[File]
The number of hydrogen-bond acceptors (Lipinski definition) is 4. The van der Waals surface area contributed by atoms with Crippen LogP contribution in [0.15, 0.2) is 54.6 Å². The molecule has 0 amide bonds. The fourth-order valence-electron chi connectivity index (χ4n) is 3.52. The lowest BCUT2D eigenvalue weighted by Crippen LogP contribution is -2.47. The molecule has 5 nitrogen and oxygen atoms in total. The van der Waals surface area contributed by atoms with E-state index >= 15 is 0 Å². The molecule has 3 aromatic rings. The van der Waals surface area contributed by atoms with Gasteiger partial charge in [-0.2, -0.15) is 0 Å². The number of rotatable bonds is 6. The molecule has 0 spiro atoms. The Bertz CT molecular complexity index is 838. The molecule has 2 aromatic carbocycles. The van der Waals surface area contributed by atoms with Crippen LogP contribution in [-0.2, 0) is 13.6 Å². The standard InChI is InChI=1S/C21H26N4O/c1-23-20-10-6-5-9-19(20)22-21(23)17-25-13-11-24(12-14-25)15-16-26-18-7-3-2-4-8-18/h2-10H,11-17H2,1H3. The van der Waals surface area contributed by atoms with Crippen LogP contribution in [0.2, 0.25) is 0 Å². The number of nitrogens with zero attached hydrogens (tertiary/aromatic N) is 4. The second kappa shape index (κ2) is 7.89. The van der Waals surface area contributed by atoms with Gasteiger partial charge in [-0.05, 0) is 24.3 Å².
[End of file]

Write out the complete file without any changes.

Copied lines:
The number of hydrogen-bond acceptors (Lipinski definition) is 4. The van der Waals surface area contributed by atoms with Crippen LogP contribution in [0.15, 0.2) is 54.6 Å². The molecule has 0 amide bonds. The fourth-order valence-electron chi connectivity index (χ4n) is 3.52. The lowest BCUT2D eigenvalue weighted by Crippen LogP contribution is -2.47. The molecule has 5 nitrogen and oxygen atoms in total. The van der Waals surface area contributed by atoms with E-state index >= 15 is 0 Å². The molecule has 3 aromatic rings. The van der Waals surface area contributed by atoms with Gasteiger partial charge in [-0.2, -0.15) is 0 Å². The number of rotatable bonds is 6. The molecule has 0 spiro atoms. The Bertz CT molecular complexity index is 838. The molecule has 2 aromatic carbocycles. The van der Waals surface area contributed by atoms with Crippen LogP contribution in [-0.2, 0) is 13.6 Å². The standard InChI is InChI=1S/C21H26N4O/c1-23-20-10-6-5-9-19(20)22-21(23)17-25-13-11-24(12-14-25)15-16-26-18-7-3-2-4-8-18/h2-10H,11-17H2,1H3. The van der Waals surface area contributed by atoms with Crippen LogP contribution in [0.2, 0.25) is 0 Å². The number of nitrogens with zero attached hydrogens (tertiary/aromatic N) is 4. The second kappa shape index (κ2) is 7.89. The van der Waals surface area contributed by atoms with Gasteiger partial charge in [-0.05, 0) is 24.3 Å².